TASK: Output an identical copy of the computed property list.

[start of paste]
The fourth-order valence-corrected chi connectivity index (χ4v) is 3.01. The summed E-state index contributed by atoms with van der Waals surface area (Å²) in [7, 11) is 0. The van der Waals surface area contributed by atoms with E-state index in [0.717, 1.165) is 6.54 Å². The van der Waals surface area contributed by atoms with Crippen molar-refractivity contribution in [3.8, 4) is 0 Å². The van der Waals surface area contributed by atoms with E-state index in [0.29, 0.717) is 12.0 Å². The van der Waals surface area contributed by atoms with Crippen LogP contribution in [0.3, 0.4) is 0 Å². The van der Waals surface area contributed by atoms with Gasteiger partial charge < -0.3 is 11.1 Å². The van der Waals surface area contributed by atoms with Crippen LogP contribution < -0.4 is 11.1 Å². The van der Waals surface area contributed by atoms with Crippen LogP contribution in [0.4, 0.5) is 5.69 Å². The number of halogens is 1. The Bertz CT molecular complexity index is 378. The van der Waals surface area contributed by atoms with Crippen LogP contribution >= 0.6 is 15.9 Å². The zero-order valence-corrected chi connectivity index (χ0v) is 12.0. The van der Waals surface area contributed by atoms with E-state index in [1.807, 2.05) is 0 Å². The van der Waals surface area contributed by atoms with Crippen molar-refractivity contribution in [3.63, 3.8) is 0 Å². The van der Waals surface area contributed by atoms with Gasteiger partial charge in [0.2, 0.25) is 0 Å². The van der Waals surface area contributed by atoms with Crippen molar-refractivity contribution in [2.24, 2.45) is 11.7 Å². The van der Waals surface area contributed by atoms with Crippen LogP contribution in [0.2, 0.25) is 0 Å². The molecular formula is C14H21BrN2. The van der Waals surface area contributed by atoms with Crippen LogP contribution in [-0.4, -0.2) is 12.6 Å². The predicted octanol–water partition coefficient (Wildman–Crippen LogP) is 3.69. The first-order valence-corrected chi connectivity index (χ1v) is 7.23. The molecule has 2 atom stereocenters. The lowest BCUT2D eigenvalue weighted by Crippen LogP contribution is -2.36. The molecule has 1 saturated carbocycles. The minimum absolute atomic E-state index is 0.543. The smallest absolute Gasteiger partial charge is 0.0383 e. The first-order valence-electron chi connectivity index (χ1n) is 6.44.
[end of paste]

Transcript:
The fourth-order valence-corrected chi connectivity index (χ4v) is 3.01. The summed E-state index contributed by atoms with van der Waals surface area (Å²) in [7, 11) is 0. The van der Waals surface area contributed by atoms with E-state index in [0.717, 1.165) is 6.54 Å². The van der Waals surface area contributed by atoms with Crippen molar-refractivity contribution in [3.8, 4) is 0 Å². The van der Waals surface area contributed by atoms with E-state index in [0.29, 0.717) is 12.0 Å². The van der Waals surface area contributed by atoms with Crippen LogP contribution in [0.3, 0.4) is 0 Å². The van der Waals surface area contributed by atoms with Gasteiger partial charge < -0.3 is 11.1 Å². The van der Waals surface area contributed by atoms with Crippen LogP contribution < -0.4 is 11.1 Å². The van der Waals surface area contributed by atoms with Crippen LogP contribution in [0.4, 0.5) is 5.69 Å². The number of halogens is 1. The Bertz CT molecular complexity index is 378. The van der Waals surface area contributed by atoms with Crippen LogP contribution >= 0.6 is 15.9 Å². The zero-order valence-corrected chi connectivity index (χ0v) is 12.0. The van der Waals surface area contributed by atoms with E-state index in [1.807, 2.05) is 0 Å². The van der Waals surface area contributed by atoms with Crippen molar-refractivity contribution in [3.63, 3.8) is 0 Å². The van der Waals surface area contributed by atoms with Gasteiger partial charge in [0.2, 0.25) is 0 Å². The van der Waals surface area contributed by atoms with Crippen molar-refractivity contribution in [2.24, 2.45) is 11.7 Å². The van der Waals surface area contributed by atoms with Crippen LogP contribution in [0.2, 0.25) is 0 Å². The molecular formula is C14H21BrN2. The van der Waals surface area contributed by atoms with Crippen LogP contribution in [-0.4, -0.2) is 12.6 Å². The predicted octanol–water partition coefficient (Wildman–Crippen LogP) is 3.69. The first-order valence-corrected chi connectivity index (χ1v) is 7.23. The molecule has 2 atom stereocenters. The lowest BCUT2D eigenvalue weighted by Crippen LogP contribution is -2.36. The molecule has 1 saturated carbocycles. The minimum absolute atomic E-state index is 0.543. The smallest absolute Gasteiger partial charge is 0.0383 e. The first-order valence-electron chi connectivity index (χ1n) is 6.44.